The court refused to conduct this “elaborate editing of IGRA”34×34. New Mexico, 854 F.3d at 1233. because “such editorial freedom . . . belongs to the Legislature, not the Judiciary.”35×35. Id. at 1234 (quoting Free Enter. Fund v. Pub. Co. Accounting Oversight Bd., 561 U.S. 477, 510 (2010)). The only options before the court were to leave the statute on the books absent the constitutionally offensive suit-subjecting provision or strike down the entire statute.36×36. Id. (“IGRA’s jurisdiction-granting clause falls alone or it falls with all of IGRA.”). Per the Pueblo, this choice put the court in a bind: intrude upon congressional intent by striking down all of IGRA, or intrude upon congressional intent by leaving on the books a hobbled statute Congress would not have enacted on its own.37×37. Id. Moreover, IGRA had a severability clause, which suggested a congressional preference for seeing an unconstitutional provision removed over seeing the entire statute fall. Id. at 1233. The court purported to find a way out of this bind. It determined that, even severed of the court-haling provision and in the absence of 25 C.F.R. § 291, “[IGRA] is capable of operating consistently with Congress’s intent,”38×38. Id. at 1234. because, contra the Pueblo, Seminole Tribe did not leave tribes wholly without an IGRA remedy. First, the court argued, states can categorically waive their sovereign immunity for IGRA purposes, effectively reinstating the pre–Seminole Tribe remedy.39×39. Id. at 1234–35. Second, states retain the option of waiving sovereign immunity in an individual IGRA case.40×40. Id. at 1235. Finally, the United States may sue a state as a tribal trustee, “sidestepping the sovereign immunity defense.”41×41. Id. Thus, even absent the 25 C.F.R. § 291 remedy, the court could avoid both striking down the whole statute and leaving on the books a statute that upset the tribe-state balance Congress crafted.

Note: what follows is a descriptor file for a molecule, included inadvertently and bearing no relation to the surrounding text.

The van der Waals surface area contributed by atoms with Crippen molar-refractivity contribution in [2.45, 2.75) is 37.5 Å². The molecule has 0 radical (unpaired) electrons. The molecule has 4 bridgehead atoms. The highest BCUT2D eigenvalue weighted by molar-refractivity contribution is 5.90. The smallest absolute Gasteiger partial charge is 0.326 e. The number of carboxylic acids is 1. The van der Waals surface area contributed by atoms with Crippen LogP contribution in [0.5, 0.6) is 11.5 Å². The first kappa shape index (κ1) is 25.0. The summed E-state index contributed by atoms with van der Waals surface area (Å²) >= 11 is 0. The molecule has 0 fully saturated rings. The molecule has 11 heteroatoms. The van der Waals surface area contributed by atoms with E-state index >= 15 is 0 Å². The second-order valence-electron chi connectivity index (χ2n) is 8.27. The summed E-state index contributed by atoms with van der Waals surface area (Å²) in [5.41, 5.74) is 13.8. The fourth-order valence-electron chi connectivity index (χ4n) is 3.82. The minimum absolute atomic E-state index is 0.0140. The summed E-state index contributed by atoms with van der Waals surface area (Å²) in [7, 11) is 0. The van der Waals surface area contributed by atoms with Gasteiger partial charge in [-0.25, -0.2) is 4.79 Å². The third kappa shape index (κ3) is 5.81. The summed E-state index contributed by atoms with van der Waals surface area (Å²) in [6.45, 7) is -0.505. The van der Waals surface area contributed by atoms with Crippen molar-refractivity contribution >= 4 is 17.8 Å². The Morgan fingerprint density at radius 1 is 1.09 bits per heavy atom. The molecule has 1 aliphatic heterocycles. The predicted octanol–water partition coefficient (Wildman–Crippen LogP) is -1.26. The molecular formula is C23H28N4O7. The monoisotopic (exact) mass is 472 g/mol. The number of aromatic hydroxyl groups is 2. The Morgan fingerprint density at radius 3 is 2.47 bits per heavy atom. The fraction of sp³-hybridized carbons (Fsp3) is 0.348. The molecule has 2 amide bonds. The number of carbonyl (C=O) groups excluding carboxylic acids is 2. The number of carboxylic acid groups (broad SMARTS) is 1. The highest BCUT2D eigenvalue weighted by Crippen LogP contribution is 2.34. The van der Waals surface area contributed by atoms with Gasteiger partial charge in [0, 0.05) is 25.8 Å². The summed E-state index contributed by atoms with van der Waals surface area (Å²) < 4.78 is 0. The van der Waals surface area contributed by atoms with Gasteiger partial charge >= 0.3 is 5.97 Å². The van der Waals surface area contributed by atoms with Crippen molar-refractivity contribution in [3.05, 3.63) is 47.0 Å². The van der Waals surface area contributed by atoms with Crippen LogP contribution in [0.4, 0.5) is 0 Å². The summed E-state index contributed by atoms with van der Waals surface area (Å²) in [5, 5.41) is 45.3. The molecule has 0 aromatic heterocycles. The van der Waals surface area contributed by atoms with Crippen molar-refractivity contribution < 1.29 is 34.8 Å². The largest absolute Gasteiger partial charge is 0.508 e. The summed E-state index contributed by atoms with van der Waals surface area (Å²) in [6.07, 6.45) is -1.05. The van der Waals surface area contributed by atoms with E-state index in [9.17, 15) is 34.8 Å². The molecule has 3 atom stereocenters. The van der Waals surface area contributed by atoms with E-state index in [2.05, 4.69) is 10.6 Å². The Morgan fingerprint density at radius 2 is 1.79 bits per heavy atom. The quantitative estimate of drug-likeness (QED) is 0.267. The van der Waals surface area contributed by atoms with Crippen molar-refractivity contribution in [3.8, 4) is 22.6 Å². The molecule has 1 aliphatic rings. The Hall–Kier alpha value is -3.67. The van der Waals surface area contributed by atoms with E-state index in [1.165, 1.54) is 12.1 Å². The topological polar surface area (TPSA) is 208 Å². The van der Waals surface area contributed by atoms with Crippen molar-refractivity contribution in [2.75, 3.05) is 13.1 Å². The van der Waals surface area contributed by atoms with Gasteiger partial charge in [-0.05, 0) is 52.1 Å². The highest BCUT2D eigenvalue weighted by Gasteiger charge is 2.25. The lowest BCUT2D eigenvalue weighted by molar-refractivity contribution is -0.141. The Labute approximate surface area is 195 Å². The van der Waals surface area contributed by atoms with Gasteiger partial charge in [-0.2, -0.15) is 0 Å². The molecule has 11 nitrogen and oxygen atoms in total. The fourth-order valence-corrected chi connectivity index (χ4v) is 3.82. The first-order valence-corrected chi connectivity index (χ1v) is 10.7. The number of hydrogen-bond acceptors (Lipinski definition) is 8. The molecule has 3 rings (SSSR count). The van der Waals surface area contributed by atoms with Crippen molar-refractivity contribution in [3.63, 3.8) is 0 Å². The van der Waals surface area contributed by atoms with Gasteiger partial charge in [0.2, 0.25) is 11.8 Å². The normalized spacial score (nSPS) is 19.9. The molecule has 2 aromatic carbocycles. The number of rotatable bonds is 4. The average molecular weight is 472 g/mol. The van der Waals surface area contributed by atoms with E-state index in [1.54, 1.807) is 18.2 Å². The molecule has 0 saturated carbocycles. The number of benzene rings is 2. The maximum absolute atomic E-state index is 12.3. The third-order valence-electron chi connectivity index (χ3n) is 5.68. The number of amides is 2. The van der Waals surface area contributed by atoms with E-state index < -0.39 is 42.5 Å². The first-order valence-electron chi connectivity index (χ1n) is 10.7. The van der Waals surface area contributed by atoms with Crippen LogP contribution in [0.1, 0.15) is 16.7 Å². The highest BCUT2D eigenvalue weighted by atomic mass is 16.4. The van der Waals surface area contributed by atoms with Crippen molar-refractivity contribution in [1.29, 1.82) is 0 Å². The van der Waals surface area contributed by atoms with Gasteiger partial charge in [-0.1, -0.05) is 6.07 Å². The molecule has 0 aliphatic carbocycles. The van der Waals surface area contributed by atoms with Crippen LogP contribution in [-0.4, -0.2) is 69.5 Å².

Severability doctrine has long instructed courts to “seek to determine what Congress would have intended in light of the Court’s constitutional holding.”42×42. Nat’l Fed’n of Indep. Bus. v. Sebelius, 567 U.S. 519, 586 (2012) (plurality opinion) (quoting United States v. Booker, 543 U.S. 220, 246 (2005)). The New Mexico panel’s summary rejection of the Pueblo’s line edits exhibits the influence of newer calls for judges, in order to avoid impermissible judicial “redraft[ing]” of legislation,43×43. David H. Gans, Severability as Judicial Lawmaking, 76 Geo. Wash. L. Rev. 639, 643 (2008). to steer clear of “editorial freedom”44×44. Free Enter. Fund v. Pub. Co. Accounting Oversight Bd., 561 U.S. 477, 510 (2010). when deciding what is to become of a statute afflicted with an unconstitutional provision. But New Mexico demonstrates how the rejection of editorial freedom may fall short of — and even hinder — such rejection’s laudable separation of powers goals. The panel’s rejection of the Pueblo’s edits as too creative failed to stop it from “legislating” by imposing a tribe-state balancing scheme quite at odds with the one Congress initially enacted. Worse, by treating the anti-editorial-freedom rhetoric of Free Enterprise Fund v. Public Company Accounting Oversight Board45×45. 561 U.S. 477. as an absolute rule, the New Mexico panel robbed itself of the chance to fully evaluate an option that may have allowed for greater harmony with Congress’s original scheme. To avoid unnecessary judicial disruption of statutory schemes, courts should, at most, treat complex severability solutions with skepticism, rather than dismissing them out of hand.